NPR’s Morning Edition yesterday highlighted Arlington County‘s success in tackling commuting challenges, particularly as a result of the decision to bring Metrorail and transit-oriented development to the Rosslyn-Ballston corridor.
When the Metrorail system was initially designed in the early 1960s, the plan proposed running the Orange Line in the median of what would ultimately become Interstate 66. Arlington County officials lobbied hard and put forward county funds to bring the Orange Line to its existing home, under Wilson Boulevard. They foresaw the benefits of high capacity transit IN the neighborhoods, as opposed to adjacent to the neighborhoods. They also set forth zoning, planning, and other policies to ensure that the county would maximize the benefits from that decision. The NPR story talks about the results of those decisions, the shift from a post-World War II auto-dependent suburb to a vibrant, mixed-use community that has become the gold standard for many cities across the world.
Orange Line – Proposed and Actual Alignments
For more background on the history, growth, and experience with transit-oriented development in the corridor, check out this powerpoint from the Arlington County Department of Community Planning, Housing and Development. Not only does it provide additional information, it has some terrific before and after photos of the different Arlington neighborhoods and how they have changed. Parkington, anyone?
If you’d like to contribute to the NPR series, you can share your commuting experience with Morning Edition – #NPRcommute.
Yesterday’s NPR story was the first in a multi-part series on how communities are tackling commuting challenges.
Business leaders were asked a series of questions about Momentum to gauge the extent that they believe the strategic plan is focused in the right direction. Five different growth options were presented and respondents were asked their level of support for each of them. The options included:
- Running all eight-car trains;
- Installing bus-only lanes as well as other bypass measures;
- Improving stations via widening platforms, more escalators/elevators, pedestrian tunnels;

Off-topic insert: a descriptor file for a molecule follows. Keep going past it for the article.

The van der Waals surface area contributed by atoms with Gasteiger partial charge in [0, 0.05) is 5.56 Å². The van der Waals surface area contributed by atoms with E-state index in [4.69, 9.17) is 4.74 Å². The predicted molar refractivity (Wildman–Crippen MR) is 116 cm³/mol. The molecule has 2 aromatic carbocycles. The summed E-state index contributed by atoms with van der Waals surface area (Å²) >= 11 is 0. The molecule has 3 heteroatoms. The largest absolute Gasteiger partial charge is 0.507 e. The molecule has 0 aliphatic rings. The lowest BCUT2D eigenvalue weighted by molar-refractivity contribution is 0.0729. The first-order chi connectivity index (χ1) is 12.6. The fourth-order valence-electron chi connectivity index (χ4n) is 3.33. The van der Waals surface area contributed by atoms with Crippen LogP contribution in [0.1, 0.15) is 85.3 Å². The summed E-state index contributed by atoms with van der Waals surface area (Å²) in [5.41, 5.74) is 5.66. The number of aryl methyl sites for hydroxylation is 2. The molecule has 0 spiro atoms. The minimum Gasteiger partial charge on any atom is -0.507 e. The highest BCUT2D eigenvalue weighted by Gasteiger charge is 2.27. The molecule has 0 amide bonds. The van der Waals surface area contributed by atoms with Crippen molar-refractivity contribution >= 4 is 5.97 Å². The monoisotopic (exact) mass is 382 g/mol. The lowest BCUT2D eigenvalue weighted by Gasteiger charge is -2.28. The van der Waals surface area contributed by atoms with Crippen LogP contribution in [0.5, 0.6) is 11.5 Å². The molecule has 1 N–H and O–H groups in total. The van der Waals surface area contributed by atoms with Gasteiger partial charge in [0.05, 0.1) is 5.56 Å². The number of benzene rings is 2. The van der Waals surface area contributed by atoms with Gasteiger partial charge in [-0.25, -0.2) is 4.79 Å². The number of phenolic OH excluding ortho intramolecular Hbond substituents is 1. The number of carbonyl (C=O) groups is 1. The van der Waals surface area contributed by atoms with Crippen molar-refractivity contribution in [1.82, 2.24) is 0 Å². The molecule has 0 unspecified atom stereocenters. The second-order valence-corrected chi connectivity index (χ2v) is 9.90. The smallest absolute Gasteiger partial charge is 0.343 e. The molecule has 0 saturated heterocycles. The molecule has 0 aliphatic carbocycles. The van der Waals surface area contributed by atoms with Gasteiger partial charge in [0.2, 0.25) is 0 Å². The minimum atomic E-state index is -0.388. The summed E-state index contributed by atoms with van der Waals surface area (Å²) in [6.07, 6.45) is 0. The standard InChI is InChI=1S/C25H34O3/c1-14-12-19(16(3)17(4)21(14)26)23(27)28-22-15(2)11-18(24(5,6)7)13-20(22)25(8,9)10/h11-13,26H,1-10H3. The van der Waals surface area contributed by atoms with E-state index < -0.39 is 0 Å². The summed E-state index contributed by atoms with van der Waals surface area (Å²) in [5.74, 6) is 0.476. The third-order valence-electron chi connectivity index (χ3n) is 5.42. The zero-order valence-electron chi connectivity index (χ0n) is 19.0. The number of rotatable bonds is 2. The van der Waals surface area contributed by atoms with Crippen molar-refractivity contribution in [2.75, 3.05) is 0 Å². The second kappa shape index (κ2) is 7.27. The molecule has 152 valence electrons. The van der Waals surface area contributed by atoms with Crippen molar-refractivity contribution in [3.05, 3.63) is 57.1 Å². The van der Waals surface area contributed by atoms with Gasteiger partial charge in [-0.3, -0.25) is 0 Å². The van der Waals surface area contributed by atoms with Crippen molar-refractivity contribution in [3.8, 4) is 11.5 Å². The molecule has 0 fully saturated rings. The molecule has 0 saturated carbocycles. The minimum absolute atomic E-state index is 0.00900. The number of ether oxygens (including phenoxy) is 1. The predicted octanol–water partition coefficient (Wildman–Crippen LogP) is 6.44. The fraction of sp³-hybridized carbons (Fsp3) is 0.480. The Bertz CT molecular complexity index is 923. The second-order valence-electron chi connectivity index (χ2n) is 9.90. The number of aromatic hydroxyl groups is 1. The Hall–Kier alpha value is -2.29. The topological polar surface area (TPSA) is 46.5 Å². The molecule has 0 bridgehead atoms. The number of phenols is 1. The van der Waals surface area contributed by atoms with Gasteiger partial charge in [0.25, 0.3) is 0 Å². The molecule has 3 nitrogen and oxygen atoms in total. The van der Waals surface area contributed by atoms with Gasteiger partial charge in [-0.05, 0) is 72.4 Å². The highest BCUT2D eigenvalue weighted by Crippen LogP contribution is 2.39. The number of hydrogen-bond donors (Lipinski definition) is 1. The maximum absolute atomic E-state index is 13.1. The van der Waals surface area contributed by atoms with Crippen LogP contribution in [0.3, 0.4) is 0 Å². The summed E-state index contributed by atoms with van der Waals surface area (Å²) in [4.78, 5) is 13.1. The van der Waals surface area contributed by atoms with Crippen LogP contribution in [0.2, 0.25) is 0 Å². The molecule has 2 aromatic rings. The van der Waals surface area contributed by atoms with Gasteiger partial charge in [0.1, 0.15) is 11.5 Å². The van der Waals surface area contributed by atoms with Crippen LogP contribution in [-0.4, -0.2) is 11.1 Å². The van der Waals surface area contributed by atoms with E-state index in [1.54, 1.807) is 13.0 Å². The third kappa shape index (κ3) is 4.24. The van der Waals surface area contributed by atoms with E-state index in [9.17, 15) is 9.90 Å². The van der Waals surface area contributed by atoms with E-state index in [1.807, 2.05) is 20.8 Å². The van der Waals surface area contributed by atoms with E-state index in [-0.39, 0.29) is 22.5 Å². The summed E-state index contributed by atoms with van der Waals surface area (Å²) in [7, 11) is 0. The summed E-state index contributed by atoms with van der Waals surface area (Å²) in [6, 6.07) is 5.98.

- Improving communications infrastructure at stations, bus stops, online & fare payment; and
- Relieving track and station congestion at Rosslyn with new infrastructure.
There was clear support for the eight-car trains, with three out of four business leaders choosing this as a priority. Improved communications was also supported by six out of ten surveyed. The rest of the improvements had support from approximately one half of the total respondents. Read more…
Portions of Momentum are already being executed, meaning that elements in this strategic plan under Metro’s control are already in implementation mode. Engineering work is well-underway to support some of the immediate and near-term investments and innovations to carry the system to the year 2025. Some of the projects and their dates of completion or anticipated completion include the following:
Metro’s staff and Board are already laying the financial underpinnings to execute the strategic plan. In 2013, the Board approved Metro’s multi-year capital and operating budgets. While continuing laser-like focus on safety improvements and the rebuilding of the existing system, the FY 2014-2019 Capital Improvement Program (CIP) includes a number of significant investments that lay the groundwork for the implementation and execution of Metro 2025, which is described in the following section and later in this document.
A next generation communications system would expand current communications infrastructure to provide an integrated one-stop communications hub for the region’s transit customers. Proposed improvements will capitalize on efforts already underway to improve the functionality of the rail control software. They include the next generation of the Passenger Information Display System (PIDS), new public address systems, improved station signage, and equipping station managers with mobile devices. Bus and train information will also be integrated, with real-time information displays to well-used bus stops.
Proximity to transit, especially high-quality, frequent, high-capacity rail, increases property values, attracts development and provides mobility choices. Property values are higher near Metro’s high-quality, high-frequency, high-capacity services, and deliver an incremental increase in total tax revenue to the Compact jurisdictions.
- Property taxes on land around Metrorail stations generate $3.1 billion annually in revenues to the jurisdictions.
- Of these revenues, $224 million is extra value that would not exist without Metro. This amount is equivalent to providing the following public services.